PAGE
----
Much of the movie's considerable sense of fun is in the pains Altman takes to place it in a "real Hollywood" that names names and makes specific references ("Who wrote the ending of Fatal Attraction?" asks Levy rhetorically. "The audience did")--all the better to more properly poke its targets in the eye. But that's not enough; in addition to the impressive cast of big names and future collaborators (Robbins, Ward, Gallagher, Lyle Lovett), half of Hollywood pops up as extras. There's Jack Lemmon, playing piano in the background in a ritzy party scene. There's Cher, in a buoyant red dress at a black-and-white ball. There's Scott Glenn and Lily Tomlin bickering in rushes (shades of those I Heart Huckabees outtakes in her future). And there's Burt Reynolds, having lunch with legendary critic Charles Champlin, shaking hands with Griffin and muttering "Asshole" as he walks off. The parade of stars is a stunt, sure, but it adds to the thick industry atmosphere, and the picture's sense of history (further accentuated by the film noir posters in Griffin's office, or the picture of Hitchcock peering out from the wall of a bar). The throwaway meta-movie moments are clever; a cop invites Mill to come look at "mug shots. You know 'em. Like in the movies," and a witness, going to a lineup, notes with wonder, "This is just like they do on television!" And in the glorious final scenes, we realize with delight that it's not just a movie that knows movies--it's a movie that knows it is a movie. Nice touch, Altman.
THE BLU-RAY DISC:
The Player's 1080p VC-1 transfer is somewhat hit and miss. While certainly a vast improvement over the ancient "Platinum Series" DVD, it's an uneven image--some scenes are crystal clear, looking as good as any new release, while others are soft and murky (the bar scene with Andie MacDowell is particularly dirty), and there are some noticeably noisy backgrounds in several of the office scenes. However, skin tones are natural, contrast is vivid, and saturation is pleasing. Overall, it looks pretty good for a mid-budget indie that's almost twenty years old.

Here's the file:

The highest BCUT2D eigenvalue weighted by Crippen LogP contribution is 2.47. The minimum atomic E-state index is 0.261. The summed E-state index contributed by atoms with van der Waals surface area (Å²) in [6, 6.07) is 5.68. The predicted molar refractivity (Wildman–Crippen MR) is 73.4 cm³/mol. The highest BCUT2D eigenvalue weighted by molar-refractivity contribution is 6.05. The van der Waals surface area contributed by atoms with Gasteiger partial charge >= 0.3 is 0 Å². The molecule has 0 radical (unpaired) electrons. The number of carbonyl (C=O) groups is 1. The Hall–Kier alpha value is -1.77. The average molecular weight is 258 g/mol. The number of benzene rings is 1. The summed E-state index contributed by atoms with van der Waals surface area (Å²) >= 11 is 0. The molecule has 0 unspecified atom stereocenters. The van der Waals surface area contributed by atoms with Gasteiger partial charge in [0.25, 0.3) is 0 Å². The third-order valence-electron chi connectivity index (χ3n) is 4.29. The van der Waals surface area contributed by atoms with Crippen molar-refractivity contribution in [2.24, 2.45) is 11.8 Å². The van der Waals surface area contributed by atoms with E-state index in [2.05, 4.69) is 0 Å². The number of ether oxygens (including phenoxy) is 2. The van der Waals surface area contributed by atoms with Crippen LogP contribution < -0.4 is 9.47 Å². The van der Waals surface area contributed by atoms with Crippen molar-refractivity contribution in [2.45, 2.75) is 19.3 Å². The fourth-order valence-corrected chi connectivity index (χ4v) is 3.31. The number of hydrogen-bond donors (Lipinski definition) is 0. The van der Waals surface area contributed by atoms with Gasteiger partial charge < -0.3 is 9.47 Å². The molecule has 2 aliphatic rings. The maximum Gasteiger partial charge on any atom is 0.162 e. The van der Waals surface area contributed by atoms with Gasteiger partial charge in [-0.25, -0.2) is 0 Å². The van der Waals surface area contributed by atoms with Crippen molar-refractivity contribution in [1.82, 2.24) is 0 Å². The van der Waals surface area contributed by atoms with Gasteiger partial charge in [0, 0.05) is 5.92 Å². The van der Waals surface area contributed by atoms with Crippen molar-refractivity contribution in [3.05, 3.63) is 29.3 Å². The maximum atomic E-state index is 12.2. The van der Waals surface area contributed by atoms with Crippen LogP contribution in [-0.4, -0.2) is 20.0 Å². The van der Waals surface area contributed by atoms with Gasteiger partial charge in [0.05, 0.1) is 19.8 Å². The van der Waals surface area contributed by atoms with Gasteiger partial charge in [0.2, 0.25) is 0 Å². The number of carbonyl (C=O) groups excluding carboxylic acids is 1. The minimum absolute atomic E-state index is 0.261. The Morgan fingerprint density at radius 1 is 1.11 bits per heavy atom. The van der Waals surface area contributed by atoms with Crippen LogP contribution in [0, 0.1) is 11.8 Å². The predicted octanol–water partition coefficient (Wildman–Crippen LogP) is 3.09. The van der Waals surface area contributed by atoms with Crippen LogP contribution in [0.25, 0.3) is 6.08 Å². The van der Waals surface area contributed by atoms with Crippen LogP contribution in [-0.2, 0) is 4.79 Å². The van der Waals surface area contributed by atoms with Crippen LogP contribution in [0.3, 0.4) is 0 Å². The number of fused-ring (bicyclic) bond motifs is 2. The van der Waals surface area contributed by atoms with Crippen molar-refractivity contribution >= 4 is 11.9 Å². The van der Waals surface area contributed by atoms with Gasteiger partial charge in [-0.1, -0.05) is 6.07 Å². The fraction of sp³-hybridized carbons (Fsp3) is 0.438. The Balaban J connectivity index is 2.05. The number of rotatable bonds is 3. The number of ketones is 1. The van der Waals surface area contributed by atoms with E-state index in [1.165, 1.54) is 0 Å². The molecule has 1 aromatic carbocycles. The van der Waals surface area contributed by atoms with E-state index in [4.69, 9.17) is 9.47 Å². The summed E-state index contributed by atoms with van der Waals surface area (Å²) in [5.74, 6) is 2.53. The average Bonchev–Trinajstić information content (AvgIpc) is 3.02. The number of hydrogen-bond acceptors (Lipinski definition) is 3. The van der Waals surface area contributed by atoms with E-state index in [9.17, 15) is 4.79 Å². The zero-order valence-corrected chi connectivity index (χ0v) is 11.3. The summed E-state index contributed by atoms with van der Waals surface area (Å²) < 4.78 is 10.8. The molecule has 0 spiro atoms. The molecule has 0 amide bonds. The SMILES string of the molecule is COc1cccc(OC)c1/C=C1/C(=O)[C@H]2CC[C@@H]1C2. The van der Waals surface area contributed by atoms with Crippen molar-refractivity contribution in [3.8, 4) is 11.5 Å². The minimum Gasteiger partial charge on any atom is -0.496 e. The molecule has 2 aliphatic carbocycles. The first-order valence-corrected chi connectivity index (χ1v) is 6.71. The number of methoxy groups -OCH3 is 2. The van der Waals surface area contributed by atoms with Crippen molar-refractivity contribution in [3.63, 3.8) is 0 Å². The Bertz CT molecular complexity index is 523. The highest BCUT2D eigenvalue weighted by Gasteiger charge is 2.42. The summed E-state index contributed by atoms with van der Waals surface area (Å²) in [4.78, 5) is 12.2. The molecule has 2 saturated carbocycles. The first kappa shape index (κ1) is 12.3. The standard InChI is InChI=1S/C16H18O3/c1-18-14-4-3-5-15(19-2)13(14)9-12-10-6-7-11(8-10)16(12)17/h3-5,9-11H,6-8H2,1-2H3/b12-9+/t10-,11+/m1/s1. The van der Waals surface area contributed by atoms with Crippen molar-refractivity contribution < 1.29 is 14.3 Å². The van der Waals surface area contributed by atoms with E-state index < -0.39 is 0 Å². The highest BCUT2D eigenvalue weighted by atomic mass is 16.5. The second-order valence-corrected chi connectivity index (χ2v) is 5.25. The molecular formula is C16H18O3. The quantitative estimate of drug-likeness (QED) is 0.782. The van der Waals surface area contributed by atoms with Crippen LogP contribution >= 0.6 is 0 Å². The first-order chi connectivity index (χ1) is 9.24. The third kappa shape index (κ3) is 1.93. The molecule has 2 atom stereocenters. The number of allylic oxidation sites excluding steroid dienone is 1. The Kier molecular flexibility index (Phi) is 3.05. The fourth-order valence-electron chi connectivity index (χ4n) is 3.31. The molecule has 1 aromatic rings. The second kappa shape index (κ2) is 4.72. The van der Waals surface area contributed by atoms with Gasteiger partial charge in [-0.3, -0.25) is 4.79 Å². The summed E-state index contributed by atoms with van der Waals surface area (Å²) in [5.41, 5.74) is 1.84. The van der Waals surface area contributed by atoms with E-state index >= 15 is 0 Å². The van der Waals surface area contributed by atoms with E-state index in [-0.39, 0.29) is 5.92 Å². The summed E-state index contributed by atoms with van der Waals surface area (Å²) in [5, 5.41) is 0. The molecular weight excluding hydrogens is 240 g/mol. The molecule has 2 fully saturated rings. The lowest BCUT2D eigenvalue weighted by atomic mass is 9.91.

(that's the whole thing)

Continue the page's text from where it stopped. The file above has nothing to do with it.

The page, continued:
The multi-layered sound designs of Altman's films have always made for potentially problematic audio mixes. The DTS-HD MA 5.1 audio track here is mostly solid, with the dense dialogue only muddy for a few seconds in a couple of early scenes; for most of the film, audibility is no issue. Thomas Newman's zippy, clanging score (one of the best of his early work) reverberates through the soundstage, though rear channels are otherwise seldom engaged.
New Line has ported over all of the extras from the original DVD, the best of which is the Audio Commentary by Altman and writer Michael Tolkin. Both are intelligent and insightful, though it is certainly telling that the tracks were recorded separately and edited together--Altman wasn't exactly known for his chumminess with his writers, and he is occasionally (if subtly) disparaging towards this one, who takes on something of a defensive stance in his portion. At any rate, it's a good track and well worth a listen.
The vintage featurette "One on One with Robert Altman" (16:55) is up next, with Altman discussing the themes and creation of the film, interspersed with clips and cast interviews. He also shares the full "rushes" of the Glenn and Tomlin scene and discusses the scenes that were cut, which are seen in full in the Deleted Scenes section (13:32 total). That's a nice inclusion, though basically redundant, as most of them are seen in full during the Altman featurette. The original Theatrical Trailer (2:10) is also included.
Over the course of his fifty-year career, Robert Altman's films visited all regions of these United States, introducing us to likable oddballs from all walks of life and points in time. But there was one place in Altman's America that he seldom bothered to visit, and that was home. He returned to the hometown of his youth in 1996's Kansas City, but aside from that, The Player is one of the few portraits of the time and place where Altman spent most of his days. If this was how he saw it, you can understand why he was so anxious to get away.
Jason lives with his wife Rebekah and their daughter Lucy in New York. He holds an MA in Cultural Reporting and Criticism from NYU. He is film editor for Flavorwire and is a contributor to Salon, the Atlantic, and several other publications. His first book, Pulp Fiction: The Complete History of Quentin Tarantino's Masterpiece, was released last fall by Voyageur Press. He blogs at Fourth Row Center and is yet another critic with a Twitter feed.